In a world missing its neighborhoods, parishes offer a spiritual home

| Father Charles Lachowitzer | April 6, 2017

In our newly relocated archdiocesan offices, I have often looked out one of the southern windows and, to whoever is around, pointed to a church on a hill, announcing: “The Church of the Sacred Heart. I was baptized there. And my father was baptized there. And my grandmother was baptized there. And the wedding of her parents, my great-grandparents, was one of the first celebrated there, shortly after it was founded in 1881.”

On one hand, my family has quite a history at Sacred Heart. On the other hand, as I continue on in my seventh decade of life, I seem to have come full circle, having basically slid down the hill from the church of my baptism.

Back in those days, the older East Side parishes served established communities of European immigrants and their children. Sacred Heart was for the Germans. St. Casimir for the Polish. St. Ambrose for the Italians. The Irish had two choices — St. John or St. Patrick.

Before I started school, my family moved farther east, and I attended St. Pascal Baylon Catholic School. There were more than 1,000 students in first through eighth grade. As was true for many of the parishes founded after World War II, there was no ethnic designation for St. Pascal, just parish boundaries.

After school, we still went home to our own neighborhoods. My first Communion party was with several other first Communion children at the home with the biggest backyard. Many of us were the first generation without ethnic distinction, and we ate food unheard of in Europe. By the 1960s, even the Italians were eating booya, and the Bohemians spoke with an Irish lilt.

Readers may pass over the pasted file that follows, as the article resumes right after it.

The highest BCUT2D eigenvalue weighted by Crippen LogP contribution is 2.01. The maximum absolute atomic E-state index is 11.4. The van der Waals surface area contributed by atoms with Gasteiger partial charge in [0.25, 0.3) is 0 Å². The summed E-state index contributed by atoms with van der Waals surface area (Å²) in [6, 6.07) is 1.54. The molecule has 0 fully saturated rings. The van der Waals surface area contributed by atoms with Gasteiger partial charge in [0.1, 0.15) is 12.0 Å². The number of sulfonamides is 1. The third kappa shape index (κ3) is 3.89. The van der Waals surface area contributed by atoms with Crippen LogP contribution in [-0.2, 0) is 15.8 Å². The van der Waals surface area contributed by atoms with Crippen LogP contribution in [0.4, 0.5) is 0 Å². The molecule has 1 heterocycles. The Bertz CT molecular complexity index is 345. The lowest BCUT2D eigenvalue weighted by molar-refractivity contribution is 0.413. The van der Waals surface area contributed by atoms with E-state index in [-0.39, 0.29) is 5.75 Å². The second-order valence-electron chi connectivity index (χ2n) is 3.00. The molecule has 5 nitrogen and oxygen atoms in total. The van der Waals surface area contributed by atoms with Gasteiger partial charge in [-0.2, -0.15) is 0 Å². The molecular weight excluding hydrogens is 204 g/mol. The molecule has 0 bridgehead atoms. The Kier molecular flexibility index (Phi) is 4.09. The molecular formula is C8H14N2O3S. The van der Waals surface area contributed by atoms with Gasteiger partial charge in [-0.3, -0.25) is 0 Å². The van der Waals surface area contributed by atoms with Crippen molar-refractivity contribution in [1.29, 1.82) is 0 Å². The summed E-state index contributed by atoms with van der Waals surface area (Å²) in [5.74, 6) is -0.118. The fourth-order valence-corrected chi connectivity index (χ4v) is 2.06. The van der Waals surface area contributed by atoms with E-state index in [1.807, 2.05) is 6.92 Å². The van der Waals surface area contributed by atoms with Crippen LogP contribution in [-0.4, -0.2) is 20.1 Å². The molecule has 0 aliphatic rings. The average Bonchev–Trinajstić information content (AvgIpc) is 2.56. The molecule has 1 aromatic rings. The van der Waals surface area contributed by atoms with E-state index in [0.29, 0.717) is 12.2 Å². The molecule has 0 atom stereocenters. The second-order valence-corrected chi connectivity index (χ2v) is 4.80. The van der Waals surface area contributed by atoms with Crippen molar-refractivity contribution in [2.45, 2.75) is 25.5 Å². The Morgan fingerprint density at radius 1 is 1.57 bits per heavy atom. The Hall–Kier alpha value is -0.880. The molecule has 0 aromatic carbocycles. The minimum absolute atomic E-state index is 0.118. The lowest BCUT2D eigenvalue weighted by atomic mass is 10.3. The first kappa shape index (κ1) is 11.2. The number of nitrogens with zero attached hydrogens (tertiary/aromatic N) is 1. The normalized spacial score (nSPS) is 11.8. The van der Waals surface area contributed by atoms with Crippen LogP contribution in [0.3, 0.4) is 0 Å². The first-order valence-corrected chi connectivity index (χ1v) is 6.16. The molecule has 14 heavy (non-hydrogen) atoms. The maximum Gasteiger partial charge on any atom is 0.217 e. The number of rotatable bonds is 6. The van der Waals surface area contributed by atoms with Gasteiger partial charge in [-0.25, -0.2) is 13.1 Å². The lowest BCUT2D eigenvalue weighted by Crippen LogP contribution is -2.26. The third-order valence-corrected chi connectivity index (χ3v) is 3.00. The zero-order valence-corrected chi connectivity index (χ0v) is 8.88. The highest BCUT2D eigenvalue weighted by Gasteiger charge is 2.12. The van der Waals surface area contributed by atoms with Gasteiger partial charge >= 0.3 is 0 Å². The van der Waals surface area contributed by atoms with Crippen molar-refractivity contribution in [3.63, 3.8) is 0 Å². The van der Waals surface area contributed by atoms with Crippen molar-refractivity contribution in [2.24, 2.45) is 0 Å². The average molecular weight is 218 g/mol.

Over the decades since, house by house, street by street, the neighborhoods of my childhood went through dramatic changes. It was not just on the East Side. For more than a generation throughout our nation — along old streets with historic names, in the new cities of residential avenues and malls galore, in duplexes and around cul-de-sacs, in multi-storied apartment buildings and among condominiums, and even in the center of old towns surrounded by farms — people are saying there is no longer a sense of true neighborhoods. There can seem to be no real connection among those who live on the same street.

Perhaps it is because of our mobility, unimaginable a generation ago, that a life of family, friends and co-workers leaves no time in busy lives and no room in crowded brains for a “neighborhood.” There are always notable exceptions, but in general, the question persists: Where are today’s neighborhoods?

We might have the answer.

In each parish there are the bonds of friendship and a shared mission. There is a sense of belonging to a community. At each Mass, people are united in worship and transformed by the Eucharist. Through the workings of the Holy Spirit, complete strangers become one family in the body of Christ. In the ever-changing cultures of a free society, parish life remains a culture of its own.

Ushers with name tags, family greeters, hospitality toolkits and welcoming banners are all the outward signs of the invitation to today’s disciples of Jesus Christ to build the relational community of the parish and to create an intentional culture of faith. It is each parishioner’s responsibility to help make a spiritual home — a place where children can safely learn and be formed in the faith, where families are engaged in a meaningful participation in the life of the Church, and where the gifts of each individual are valued and called forth for the good of the parish and in the service of the mission of Jesus Christ.

As we prepare for Holy Week and the sacred Triduum, we renew our identity as an Easter people. May the grace, gifts and blessing of our Easter season inspire us to build and deepen the relationships between our brothers and sisters in Christ. May we recognize that today’s neighborhood is found in our parishes, and may we truly love our neighbor.

En un mundo que está perdiendo sus vecindarios, sus parroquias le ofrecen un hogar spiritual

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Category: Only Jesus

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